I feel eyes on me as I sling my nonplastic bag higher over my shoulder.
The lady next to me clutches her plastic bag a little tighter, causing it to make a guilty crinkling sound.
I have noticed that people don’t like being made to feel guilty. But change is something they like even less.
It is 2018, and having our generation being labelled as a “throwaway culture” is not news anymore. Not only am I talking about our excessive food waste, but the single-use plastics we use and throw away daily.
This could be the plastic straw you had with your smoothie this morning or the lid on your coffee cup. We have managed to become so reliant on these plastics on such an unbelievable scale, yet we and our leaders have no plan for how to deal with it afterward. We have seen the countless articles and disturbing images of what these plastics are doing to our sea creatures. Yet we simply don’t believe that one piece of plastic really makes a difference.
“It’s only one straw,” said eight billion people.
Think about the quote you just read. Now imagine the change we could create if those eight billion people decided to make one small change. There are plenty of zero-waste shops popping up all over the world. You don’t necessarily need to go completely plastic free (although that would be nice!), but we can slowly start phasing out unnecessary items.
The problem is, we have no recycling system on this planet that is able to deal with all our plastic waste. Most single-use plastics aren’t even recyclable.
So, how do we get the average consumer to care?
That would be you, the reader, or perhaps your friends and family. Why is it that we, as individuals, feel completely helpless and insignificant when it comes to creating change? We have many idols who have proved us wrong countless times—that one can make a difference and our voices do matter. As C.T. Whitman said, “Anyone who thinks that they are too small to make a difference has never tried to fall asleep with a mosquito in the room.”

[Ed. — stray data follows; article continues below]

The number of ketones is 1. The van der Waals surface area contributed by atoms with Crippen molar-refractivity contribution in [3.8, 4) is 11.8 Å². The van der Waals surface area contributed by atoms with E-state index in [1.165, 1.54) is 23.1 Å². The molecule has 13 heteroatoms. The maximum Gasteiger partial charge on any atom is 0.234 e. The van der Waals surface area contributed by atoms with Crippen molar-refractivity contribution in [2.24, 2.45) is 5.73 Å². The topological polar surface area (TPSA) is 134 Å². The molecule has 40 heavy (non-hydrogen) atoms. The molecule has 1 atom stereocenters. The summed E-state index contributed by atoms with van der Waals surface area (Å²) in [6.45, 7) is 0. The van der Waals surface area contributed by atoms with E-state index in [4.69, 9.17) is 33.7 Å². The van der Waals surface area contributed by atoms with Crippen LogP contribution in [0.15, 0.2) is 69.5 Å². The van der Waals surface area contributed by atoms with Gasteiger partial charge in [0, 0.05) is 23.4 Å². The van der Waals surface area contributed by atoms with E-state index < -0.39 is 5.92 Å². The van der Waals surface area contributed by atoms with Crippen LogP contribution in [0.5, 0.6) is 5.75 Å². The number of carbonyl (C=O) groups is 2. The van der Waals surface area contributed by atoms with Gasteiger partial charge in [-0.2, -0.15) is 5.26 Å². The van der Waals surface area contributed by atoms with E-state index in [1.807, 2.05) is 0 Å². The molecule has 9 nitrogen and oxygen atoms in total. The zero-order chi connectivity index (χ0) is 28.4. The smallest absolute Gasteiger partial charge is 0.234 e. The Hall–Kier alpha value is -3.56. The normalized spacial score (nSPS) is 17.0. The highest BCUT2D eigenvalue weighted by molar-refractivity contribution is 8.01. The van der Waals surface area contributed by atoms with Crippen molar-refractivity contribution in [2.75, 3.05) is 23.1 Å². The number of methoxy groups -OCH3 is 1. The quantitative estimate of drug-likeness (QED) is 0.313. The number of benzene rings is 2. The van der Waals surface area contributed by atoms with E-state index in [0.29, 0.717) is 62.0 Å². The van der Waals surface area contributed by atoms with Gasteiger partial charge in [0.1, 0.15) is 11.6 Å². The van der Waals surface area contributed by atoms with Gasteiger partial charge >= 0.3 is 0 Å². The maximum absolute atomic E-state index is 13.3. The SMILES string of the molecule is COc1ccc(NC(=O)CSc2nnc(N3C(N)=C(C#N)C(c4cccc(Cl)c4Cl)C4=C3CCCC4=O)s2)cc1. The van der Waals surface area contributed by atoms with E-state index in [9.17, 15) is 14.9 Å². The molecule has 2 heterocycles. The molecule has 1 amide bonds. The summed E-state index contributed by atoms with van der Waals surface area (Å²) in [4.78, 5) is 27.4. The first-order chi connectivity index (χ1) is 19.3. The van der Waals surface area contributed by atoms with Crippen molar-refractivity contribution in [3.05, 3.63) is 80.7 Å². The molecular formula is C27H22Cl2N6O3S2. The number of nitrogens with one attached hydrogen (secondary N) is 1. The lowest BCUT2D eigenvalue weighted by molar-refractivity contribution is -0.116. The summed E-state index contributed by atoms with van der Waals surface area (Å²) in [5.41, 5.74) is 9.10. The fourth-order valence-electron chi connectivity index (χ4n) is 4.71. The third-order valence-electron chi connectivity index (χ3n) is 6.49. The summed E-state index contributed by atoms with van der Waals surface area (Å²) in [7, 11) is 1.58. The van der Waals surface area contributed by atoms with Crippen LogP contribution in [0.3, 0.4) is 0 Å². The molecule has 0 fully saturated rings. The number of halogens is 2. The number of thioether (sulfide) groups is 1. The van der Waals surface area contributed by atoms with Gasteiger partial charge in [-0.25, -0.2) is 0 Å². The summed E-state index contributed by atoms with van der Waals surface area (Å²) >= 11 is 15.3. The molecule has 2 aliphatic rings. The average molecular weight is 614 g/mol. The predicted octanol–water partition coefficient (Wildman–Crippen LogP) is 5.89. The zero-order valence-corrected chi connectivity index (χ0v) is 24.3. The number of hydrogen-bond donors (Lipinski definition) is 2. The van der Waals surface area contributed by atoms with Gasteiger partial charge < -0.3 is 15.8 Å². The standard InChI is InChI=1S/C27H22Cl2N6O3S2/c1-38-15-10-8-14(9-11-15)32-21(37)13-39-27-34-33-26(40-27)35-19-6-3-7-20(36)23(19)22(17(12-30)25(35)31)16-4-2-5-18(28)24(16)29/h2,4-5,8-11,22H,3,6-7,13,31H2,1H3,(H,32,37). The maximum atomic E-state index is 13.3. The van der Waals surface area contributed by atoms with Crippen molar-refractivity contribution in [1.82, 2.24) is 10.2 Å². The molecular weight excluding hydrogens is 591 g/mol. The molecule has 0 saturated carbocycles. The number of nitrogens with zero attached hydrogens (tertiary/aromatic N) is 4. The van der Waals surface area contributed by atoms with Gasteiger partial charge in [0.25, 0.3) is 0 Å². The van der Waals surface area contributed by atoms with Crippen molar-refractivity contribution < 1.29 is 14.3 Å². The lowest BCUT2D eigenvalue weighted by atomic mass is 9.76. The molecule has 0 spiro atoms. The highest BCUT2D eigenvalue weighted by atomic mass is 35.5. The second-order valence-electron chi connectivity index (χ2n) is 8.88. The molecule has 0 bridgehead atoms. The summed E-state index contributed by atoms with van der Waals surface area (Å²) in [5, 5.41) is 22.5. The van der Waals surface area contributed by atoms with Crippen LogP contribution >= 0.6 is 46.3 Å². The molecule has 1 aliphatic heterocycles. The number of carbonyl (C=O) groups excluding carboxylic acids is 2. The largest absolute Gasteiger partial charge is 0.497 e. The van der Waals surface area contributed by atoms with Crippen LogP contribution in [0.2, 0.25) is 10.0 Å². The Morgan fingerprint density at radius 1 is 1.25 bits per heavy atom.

There are plenty of awareness organisations out there to stop the effects that plastic is having on our oceans, but we are still not targeting the average consumer and the choices that they make every day. We will continue to use single-use plastics every day because we like to think that we alone cannot make a difference. That, or we are too comfortable to change our routines.
As mentioned in the beginning, people don’t like feeling guilty.
Think about how stubborn we can be about changing our opinions. Now imagine trying to change someone else’s, who’s just as stubborn.
Aside from us disliking inconvenience and change, I think education plays a huge role in creating change, as this shapes our opinion in the first place. Either someone is educated and aware of the ongoing issues but simply doesn’t feel they have a voice, or someone is not educated and does not see the need for these sorts of changes as they have their own struggles to fight, such as poverty.
Unfortunately, the latter is the one that does most of the polluting, particularly in developing countries. Having lived in South Africa my whole life, I have seen plenty of dump sites next to the roads as well as on the beaches. However, lack of education cannot be solely blamed here. Having our plastics picked up and recycled is not free of charge in many countries. This goes for most wastes, and so it gets conveniently dumped.
For years, big companies have been producing endless amounts of single-use plastics and are not taking responsibility for where these products end up. Most of these companies knowingly continue this, while the developing countries do not have the infrastructure available to recycle and dispose of their waste appropriately.
And so, fingers are pointed at us, the consumer, for the negative aftereffects. If these companies keep hiding behind the accused, we need to show them what we want by voting with our wallets.
I see you with your reusable coffee cup and nonplastic bag. You do make a difference. Your voice is being heard.
“Unless someone like you cares a whole awful lot, nothing is going to get better, it’s not.” ~ The Lorax